Photo credit: (AP Photo/Mark Lennihan)
UN Women, the United Nations body focused on the empowerment of women, indicated that “The world of work is changing, with significant implications for women. On one hand, technological advances and globalization bring unprecedented opportunities for those who can access them. On the other hand, there is a growing informality of labour, income inequality and humanitarian crises.”
This is near and dear to my heart; for many years, I was a board member of the United States National Committee for UN Women. Ending these inequalities is one of our key missions; however, things are not changing fast enough.
How bad is the problem? Here are some sobering findings:
- Women today are paid 83 cents for every dollar a man earns, according to Gallup. This has “…barely budged in over a decade.”
- According to an article from Catalyst and findings from the National Women’s Law Center, “The average full-time working woman will lose more than $460,000 over a 40 year period in wages due only to the wage gap. To catch up she will need to work 12 additional years.”
- According to a study by Org and McKinsey, “Women are less likely to receive the first critical promotion to manager—so far fewer end up on the path to leadership—and they are less likely to be hired into more senior positions… Corporate America promotes men at 30 percent higher rates than women during early career stages…”
- Women are not seeing the advances they want in the workplace and are dropping out. Gallup reports that in 2000, the percentage of women in the U.S. labor force was 59.9%, but had dwindled to 56.7% by 2015.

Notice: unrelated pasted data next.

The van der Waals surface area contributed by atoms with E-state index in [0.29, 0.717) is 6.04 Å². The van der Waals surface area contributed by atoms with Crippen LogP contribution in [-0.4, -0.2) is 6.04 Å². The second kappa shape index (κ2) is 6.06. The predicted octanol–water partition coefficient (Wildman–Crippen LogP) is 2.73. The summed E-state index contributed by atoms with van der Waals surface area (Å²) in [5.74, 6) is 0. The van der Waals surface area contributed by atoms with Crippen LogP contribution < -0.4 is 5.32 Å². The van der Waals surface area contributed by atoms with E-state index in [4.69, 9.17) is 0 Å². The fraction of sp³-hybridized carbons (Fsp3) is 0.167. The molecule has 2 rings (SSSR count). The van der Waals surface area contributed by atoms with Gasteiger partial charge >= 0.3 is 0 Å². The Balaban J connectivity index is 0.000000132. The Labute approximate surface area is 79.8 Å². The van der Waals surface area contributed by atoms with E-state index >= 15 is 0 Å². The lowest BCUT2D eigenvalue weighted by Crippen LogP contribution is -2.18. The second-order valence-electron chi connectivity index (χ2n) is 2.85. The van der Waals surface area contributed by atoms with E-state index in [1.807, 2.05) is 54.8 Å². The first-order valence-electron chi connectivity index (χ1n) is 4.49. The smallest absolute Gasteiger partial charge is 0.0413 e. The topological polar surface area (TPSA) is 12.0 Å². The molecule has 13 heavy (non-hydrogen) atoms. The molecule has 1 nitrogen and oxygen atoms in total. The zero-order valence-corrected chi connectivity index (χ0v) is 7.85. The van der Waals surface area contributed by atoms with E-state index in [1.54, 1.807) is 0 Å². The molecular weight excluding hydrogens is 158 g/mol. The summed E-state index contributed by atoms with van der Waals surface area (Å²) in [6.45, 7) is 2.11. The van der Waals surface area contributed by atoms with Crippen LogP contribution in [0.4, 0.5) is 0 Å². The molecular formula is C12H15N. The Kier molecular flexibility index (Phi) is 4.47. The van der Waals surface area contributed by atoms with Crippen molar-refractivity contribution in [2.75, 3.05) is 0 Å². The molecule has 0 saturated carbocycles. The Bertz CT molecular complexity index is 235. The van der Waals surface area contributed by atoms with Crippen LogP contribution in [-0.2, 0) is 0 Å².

- Women are more educated than men, according to the National Center for Educational Statistics. For the class of 2013-2014, women earned more than half of bachelor’s degrees (57.1%), master’s degrees (59.9%), and doctorate degrees (51.8%).
- “Men held 80.1% of S&P 500 board seats, while women only held 19.9%.” This information was part of a 2015 census by Catalyst.
Gender Inequality Is A Global Problem
Let’s examine how far we have really come and how far we still must go. The UN Women report goes on to say that “… only 50 per cent of working age women are represented in the labour force globally, compared to 76 per cent of men. What’s more, an overwhelming majority of women are in the informal economy, subsidizing care and domestic work, and concentrated in lower-paid, lower-skill occupations with little or no social protection. Achieving gender equality in the world of work is imperative for sustainable development.”
These comments are further supported by the findings in a multi-generational survey, Unlocking Gender Inequality & Education, commissioned by Western Union. Overwhelmingly, women across the globe indicated that “Society expects me to take on responsibilities that it doesn’t expect men to take on.” Although more women than men in the U.S. graduate with degrees, the survey found that 45% viewed a barrier to education as “Social & cultural factors where girls are viewed as inferior to boys & not worth educating.”